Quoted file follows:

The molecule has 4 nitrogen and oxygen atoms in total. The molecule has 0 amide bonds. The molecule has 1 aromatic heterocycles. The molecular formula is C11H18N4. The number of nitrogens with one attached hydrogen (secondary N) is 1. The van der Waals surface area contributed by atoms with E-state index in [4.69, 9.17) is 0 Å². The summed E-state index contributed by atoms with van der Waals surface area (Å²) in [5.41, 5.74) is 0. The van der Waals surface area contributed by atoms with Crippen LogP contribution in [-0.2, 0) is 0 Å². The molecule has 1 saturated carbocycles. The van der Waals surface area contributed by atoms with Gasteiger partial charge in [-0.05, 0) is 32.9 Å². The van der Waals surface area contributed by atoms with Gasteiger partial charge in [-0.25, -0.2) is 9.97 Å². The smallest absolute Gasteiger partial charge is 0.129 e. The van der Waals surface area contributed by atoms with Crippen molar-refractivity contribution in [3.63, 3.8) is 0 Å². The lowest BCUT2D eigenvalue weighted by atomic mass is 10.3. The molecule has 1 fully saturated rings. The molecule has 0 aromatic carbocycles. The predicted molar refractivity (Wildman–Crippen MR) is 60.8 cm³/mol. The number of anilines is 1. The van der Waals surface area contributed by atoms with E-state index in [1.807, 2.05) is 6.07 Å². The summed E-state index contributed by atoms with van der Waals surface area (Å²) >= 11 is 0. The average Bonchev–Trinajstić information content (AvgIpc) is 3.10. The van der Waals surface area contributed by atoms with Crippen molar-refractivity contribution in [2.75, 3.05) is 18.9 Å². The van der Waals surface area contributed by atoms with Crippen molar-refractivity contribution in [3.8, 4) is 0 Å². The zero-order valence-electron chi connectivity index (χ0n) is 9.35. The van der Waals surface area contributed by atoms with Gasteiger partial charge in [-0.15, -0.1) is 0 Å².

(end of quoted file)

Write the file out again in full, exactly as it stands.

The molecule has 4 nitrogen and oxygen atoms in total. The molecule has 0 amide bonds. The molecule has 1 aromatic heterocycles. The molecular formula is C11H18N4. The number of nitrogens with one attached hydrogen (secondary N) is 1. The van der Waals surface area contributed by atoms with E-state index in [4.69, 9.17) is 0 Å². The summed E-state index contributed by atoms with van der Waals surface area (Å²) in [5.41, 5.74) is 0. The van der Waals surface area contributed by atoms with Crippen LogP contribution in [-0.2, 0) is 0 Å². The molecule has 1 saturated carbocycles. The van der Waals surface area contributed by atoms with Gasteiger partial charge in [-0.05, 0) is 32.9 Å². The van der Waals surface area contributed by atoms with Gasteiger partial charge in [-0.25, -0.2) is 9.97 Å². The smallest absolute Gasteiger partial charge is 0.129 e. The van der Waals surface area contributed by atoms with Crippen molar-refractivity contribution in [3.63, 3.8) is 0 Å². The lowest BCUT2D eigenvalue weighted by atomic mass is 10.3. The molecule has 1 fully saturated rings. The molecule has 0 aromatic carbocycles. The predicted molar refractivity (Wildman–Crippen MR) is 60.8 cm³/mol. The number of anilines is 1. The van der Waals surface area contributed by atoms with E-state index in [1.807, 2.05) is 6.07 Å². The summed E-state index contributed by atoms with van der Waals surface area (Å²) >= 11 is 0. The average Bonchev–Trinajstić information content (AvgIpc) is 3.10. The van der Waals surface area contributed by atoms with Crippen molar-refractivity contribution in [2.75, 3.05) is 18.9 Å². The van der Waals surface area contributed by atoms with Crippen molar-refractivity contribution in [3.8, 4) is 0 Å². The zero-order valence-electron chi connectivity index (χ0n) is 9.35. The van der Waals surface area contributed by atoms with Gasteiger partial charge in [-0.15, -0.1) is 0 Å².